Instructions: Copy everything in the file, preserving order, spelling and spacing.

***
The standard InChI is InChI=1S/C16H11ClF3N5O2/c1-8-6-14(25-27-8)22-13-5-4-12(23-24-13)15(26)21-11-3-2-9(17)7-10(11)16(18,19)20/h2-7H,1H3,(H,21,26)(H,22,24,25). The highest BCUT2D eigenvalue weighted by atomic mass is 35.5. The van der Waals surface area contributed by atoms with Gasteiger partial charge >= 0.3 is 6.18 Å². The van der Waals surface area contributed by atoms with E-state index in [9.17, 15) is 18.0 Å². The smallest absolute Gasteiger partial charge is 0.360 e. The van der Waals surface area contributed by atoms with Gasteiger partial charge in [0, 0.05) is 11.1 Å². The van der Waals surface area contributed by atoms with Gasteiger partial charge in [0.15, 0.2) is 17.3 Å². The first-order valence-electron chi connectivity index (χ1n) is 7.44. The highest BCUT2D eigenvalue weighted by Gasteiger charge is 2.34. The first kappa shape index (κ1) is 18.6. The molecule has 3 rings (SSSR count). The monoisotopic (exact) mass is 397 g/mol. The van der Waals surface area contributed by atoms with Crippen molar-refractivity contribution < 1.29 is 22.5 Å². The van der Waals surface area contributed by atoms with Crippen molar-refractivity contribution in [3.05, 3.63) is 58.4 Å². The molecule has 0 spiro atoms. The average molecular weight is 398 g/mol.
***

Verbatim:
The standard InChI is InChI=1S/C16H11ClF3N5O2/c1-8-6-14(25-27-8)22-13-5-4-12(23-24-13)15(26)21-11-3-2-9(17)7-10(11)16(18,19)20/h2-7H,1H3,(H,21,26)(H,22,24,25). The highest BCUT2D eigenvalue weighted by atomic mass is 35.5. The van der Waals surface area contributed by atoms with Gasteiger partial charge >= 0.3 is 6.18 Å². The van der Waals surface area contributed by atoms with E-state index in [9.17, 15) is 18.0 Å². The smallest absolute Gasteiger partial charge is 0.360 e. The van der Waals surface area contributed by atoms with Gasteiger partial charge in [0, 0.05) is 11.1 Å². The van der Waals surface area contributed by atoms with Gasteiger partial charge in [0.15, 0.2) is 17.3 Å². The first-order valence-electron chi connectivity index (χ1n) is 7.44. The highest BCUT2D eigenvalue weighted by Gasteiger charge is 2.34. The first kappa shape index (κ1) is 18.6. The molecule has 3 rings (SSSR count). The monoisotopic (exact) mass is 397 g/mol. The van der Waals surface area contributed by atoms with Crippen molar-refractivity contribution < 1.29 is 22.5 Å². The van der Waals surface area contributed by atoms with Crippen molar-refractivity contribution in [3.05, 3.63) is 58.4 Å². The molecule has 0 spiro atoms. The average molecular weight is 398 g/mol.